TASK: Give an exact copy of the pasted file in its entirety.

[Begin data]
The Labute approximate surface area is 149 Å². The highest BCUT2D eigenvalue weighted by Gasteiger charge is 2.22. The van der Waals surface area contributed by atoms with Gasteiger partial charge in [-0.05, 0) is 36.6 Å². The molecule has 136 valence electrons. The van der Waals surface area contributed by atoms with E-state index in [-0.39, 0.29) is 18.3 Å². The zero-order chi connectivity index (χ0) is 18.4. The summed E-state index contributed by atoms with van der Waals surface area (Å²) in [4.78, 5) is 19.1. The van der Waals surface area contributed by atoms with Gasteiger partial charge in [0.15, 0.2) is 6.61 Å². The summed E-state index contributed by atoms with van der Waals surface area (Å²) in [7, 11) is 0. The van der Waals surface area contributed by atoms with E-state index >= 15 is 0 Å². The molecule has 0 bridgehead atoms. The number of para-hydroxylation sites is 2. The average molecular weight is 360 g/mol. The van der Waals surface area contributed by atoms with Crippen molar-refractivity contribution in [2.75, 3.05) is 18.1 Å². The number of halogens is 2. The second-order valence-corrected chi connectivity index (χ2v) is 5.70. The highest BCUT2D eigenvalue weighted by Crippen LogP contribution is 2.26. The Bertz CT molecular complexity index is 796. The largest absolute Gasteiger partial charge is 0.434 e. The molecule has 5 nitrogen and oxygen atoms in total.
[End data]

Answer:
The Labute approximate surface area is 149 Å². The highest BCUT2D eigenvalue weighted by Gasteiger charge is 2.22. The van der Waals surface area contributed by atoms with Gasteiger partial charge in [-0.05, 0) is 36.6 Å². The molecule has 136 valence electrons. The van der Waals surface area contributed by atoms with E-state index in [-0.39, 0.29) is 18.3 Å². The zero-order chi connectivity index (χ0) is 18.4. The summed E-state index contributed by atoms with van der Waals surface area (Å²) in [4.78, 5) is 19.1. The van der Waals surface area contributed by atoms with Gasteiger partial charge in [0.15, 0.2) is 6.61 Å². The summed E-state index contributed by atoms with van der Waals surface area (Å²) in [7, 11) is 0. The van der Waals surface area contributed by atoms with E-state index >= 15 is 0 Å². The molecule has 0 bridgehead atoms. The number of para-hydroxylation sites is 2. The average molecular weight is 360 g/mol. The van der Waals surface area contributed by atoms with Crippen molar-refractivity contribution in [2.75, 3.05) is 18.1 Å². The number of halogens is 2. The second-order valence-corrected chi connectivity index (χ2v) is 5.70. The highest BCUT2D eigenvalue weighted by Crippen LogP contribution is 2.26. The Bertz CT molecular complexity index is 796. The largest absolute Gasteiger partial charge is 0.434 e. The molecule has 5 nitrogen and oxygen atoms in total.